Everyone can picture that one “petty revenge” employee who should have been let go years earlier. But when they finally are given the boot, is their account properly locked afterwards. Half the time, a new study indicates, it is not. And according to 20 percent of the respondents in the study, that failure in handling an ex-employee wound up leading to a data breach at the organization in question.
Revenge of the Ex-Employee
The news comes from identity management provider OneLogin, which commissioned Arlington Research to run 500 online interviews on a nationally representative sample of experienced non-managers and above who work in their company’s IT department decision-makers for hardware, software and cloud-based services. Across the board, the issue of ex-employee accounts was a concern.
“According to 20 percent of the respondents,” the survey says, “failure to deprovision employees from corporate applications has contributed to a data breach at their organization. The research found that nearly half (48 percent) of respondents are aware of former employees who still have access to corporate applications, with 50 percent of IT decision-makers ex-employee’s accounts remaining active once they have left the company for longer than a day.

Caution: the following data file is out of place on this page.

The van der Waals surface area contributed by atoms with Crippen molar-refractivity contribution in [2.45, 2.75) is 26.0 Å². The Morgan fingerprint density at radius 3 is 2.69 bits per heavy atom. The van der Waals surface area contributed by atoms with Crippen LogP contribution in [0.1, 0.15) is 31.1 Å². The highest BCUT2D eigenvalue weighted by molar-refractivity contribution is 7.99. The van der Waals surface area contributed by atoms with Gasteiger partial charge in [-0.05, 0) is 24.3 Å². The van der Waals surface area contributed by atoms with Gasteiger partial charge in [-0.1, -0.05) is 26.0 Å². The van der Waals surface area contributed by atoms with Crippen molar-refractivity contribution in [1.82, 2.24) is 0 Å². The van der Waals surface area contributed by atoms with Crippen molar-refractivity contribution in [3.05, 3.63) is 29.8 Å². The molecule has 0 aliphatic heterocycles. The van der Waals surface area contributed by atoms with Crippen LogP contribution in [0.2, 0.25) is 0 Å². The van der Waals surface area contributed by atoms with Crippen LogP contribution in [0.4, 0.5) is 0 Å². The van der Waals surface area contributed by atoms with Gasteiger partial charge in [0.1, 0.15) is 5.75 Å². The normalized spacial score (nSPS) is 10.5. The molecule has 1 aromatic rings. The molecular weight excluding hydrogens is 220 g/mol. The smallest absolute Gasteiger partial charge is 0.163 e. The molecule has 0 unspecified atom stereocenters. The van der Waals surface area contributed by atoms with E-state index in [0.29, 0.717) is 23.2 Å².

A quarter (25 percent) of respondents take more than a week to deprovision a former employee and a quarter (25 percent) don’t know how long accounts remain active once the employee has left the company.”
What to Do About It
IT employees need to be aware of this security problem and should respond by tightening protocols. As with many other security concerns, staying proactive is key to solving the problem.
“The bottom-line is that companies aren’t following very basic but essential security measures around employee provisioning and deprovisioning,” said Alvaro Hoyos, the chief information security officer at OneLogin, in the company's press release. “This should be a cause for concern among business leaders, especially considering how many data breaches are caused by ex-employees.”
Past studies have indicated that business leader remain unaware of the dangers they face: CEOs in particular, TechCo has reported in the past, are a problem: 75 percent admit that they “use applications and programs that are not approved by their IT department,” even while 91 percent acknowledge the security risk this poses.
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